Friday, May 22, 2009

Teaching with Emotional Intelligence

Bill and Ochan Powell came to the presentation that Chad and I did at EARCOS 2009. Bill was the principal of the International School of Tanganyika when I was a student there back in the 80s! It was great to meet up with them again and I was really flattered that they came to see what we were talking about. I have used a lot of the strategies that the Powells have outlined in their publications on differentiation and collaboration.

A segment of our presentation resonated with Bill and Ochan, and they spoke to us afterwards about making a small contribution to the book they're working on. They were interested in the positive dynamic that we had and how that dynamic set the scene for collaboration and excellent teaching.

Here's what I've written so far:

"Because of our successful teaching partnership, we have been able to push the boundaries of our own teaching, and push the boundaries of teaching in our school. Chad and I are extremely different people. We could easily have come to blows on many occasions, but we haven’t once. This is because we are very honest with each other, and also very realistic and aware of our own strengths and weaknesses.

Chad is a real action person – when he gets an idea, he does it. He likes to make things happen, and doesn’t have a huge amount of patience for theorizing, semantics and planning. He likes to get on with it! I am almost completely the opposite, I’m an ideas person, and that sounds great, but without a partnership with someone like Chad I would end up doing only a small fraction of those ideas. I’d forget most of them, or not have the drive to put them into action.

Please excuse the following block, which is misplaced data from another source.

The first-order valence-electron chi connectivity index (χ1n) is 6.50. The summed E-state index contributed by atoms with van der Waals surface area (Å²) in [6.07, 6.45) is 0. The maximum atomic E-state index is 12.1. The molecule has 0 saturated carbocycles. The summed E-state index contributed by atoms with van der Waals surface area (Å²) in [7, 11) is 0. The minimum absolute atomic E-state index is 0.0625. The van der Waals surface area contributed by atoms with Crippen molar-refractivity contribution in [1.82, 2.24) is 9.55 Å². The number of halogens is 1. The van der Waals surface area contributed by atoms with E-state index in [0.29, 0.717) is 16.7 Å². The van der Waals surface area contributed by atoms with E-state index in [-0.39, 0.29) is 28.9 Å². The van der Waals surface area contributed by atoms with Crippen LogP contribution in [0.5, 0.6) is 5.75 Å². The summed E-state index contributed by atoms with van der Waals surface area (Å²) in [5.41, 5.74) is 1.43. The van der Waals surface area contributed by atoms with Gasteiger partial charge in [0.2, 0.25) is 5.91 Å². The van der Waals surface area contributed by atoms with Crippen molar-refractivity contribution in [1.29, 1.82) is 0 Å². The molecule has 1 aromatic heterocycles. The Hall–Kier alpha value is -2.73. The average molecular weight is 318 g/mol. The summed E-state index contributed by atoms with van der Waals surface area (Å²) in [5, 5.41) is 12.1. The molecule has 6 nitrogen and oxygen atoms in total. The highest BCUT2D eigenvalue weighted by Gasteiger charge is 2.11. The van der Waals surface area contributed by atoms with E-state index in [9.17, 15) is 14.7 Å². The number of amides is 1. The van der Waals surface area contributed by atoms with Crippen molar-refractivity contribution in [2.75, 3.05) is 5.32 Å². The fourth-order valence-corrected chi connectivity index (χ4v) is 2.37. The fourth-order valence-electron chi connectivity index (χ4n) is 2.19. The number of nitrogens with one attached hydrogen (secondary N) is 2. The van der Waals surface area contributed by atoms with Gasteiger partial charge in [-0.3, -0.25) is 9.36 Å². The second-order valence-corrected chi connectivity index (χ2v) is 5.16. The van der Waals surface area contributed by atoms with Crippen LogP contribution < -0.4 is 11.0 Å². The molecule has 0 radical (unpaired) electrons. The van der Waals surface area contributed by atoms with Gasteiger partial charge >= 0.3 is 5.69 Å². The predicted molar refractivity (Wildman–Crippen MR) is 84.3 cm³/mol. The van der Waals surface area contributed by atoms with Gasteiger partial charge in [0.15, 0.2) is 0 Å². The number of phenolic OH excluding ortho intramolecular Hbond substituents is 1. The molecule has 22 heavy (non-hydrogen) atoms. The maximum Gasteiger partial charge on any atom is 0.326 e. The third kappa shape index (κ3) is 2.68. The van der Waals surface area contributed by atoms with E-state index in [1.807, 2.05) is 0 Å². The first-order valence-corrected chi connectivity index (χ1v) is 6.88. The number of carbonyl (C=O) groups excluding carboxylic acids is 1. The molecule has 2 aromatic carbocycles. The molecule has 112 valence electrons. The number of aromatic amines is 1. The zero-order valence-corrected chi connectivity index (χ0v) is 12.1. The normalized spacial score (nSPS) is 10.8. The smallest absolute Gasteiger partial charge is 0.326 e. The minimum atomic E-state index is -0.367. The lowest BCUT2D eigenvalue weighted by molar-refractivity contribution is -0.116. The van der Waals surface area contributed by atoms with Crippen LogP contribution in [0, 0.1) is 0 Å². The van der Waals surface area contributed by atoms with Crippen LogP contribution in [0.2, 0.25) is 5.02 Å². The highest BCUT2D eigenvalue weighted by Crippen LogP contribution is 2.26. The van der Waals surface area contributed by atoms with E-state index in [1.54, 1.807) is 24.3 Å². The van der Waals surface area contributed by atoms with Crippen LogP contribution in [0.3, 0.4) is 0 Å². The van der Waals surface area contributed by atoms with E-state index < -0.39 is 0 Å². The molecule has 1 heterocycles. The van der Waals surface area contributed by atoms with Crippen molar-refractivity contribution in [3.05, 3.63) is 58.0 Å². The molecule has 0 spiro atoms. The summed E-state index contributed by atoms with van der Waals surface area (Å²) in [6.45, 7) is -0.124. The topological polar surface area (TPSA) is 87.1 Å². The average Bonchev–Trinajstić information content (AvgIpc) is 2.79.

Sometimes I am sure Chad gets exasperated with me, and sometimes I get exasperated with him. But, we just laugh about it and move forward. We’ve done a lot of work on multiple intelligences and personality types with our students and, through developing our students’ awareness of themselves, we have unconsciously increased our awareness of who we are too. That awareness allows us the freedom to take risks in our teaching, to bounce off each other, to take a lead and to step forward when teaching together and to play on our strengths and cater for our weaknesses. The awareness of each other also acts as a reminder about why we act the way we act and why we make the decisions we make. When you understand your colleagues’ personalities and can see clearly how their personalities have a direct effect on their behaviour, you can work with them. Most of the problems I have seen between teaching partners are based on a lack of awareness of each other, and a failure to allow each other to use their strengths or back up each other’s weaknesses. Teachers differentiate for our students, but often forget to differentiate for themselves!"

Keep your eyes open for the release of their book, I have a feeling that emotional intelligences are going to be a crucial area of education in the near future. Being more aware of who our students are as people, as well as who we are, will become fundamental as we move rapidly away from teaching that is just about the delivery and retention of content.

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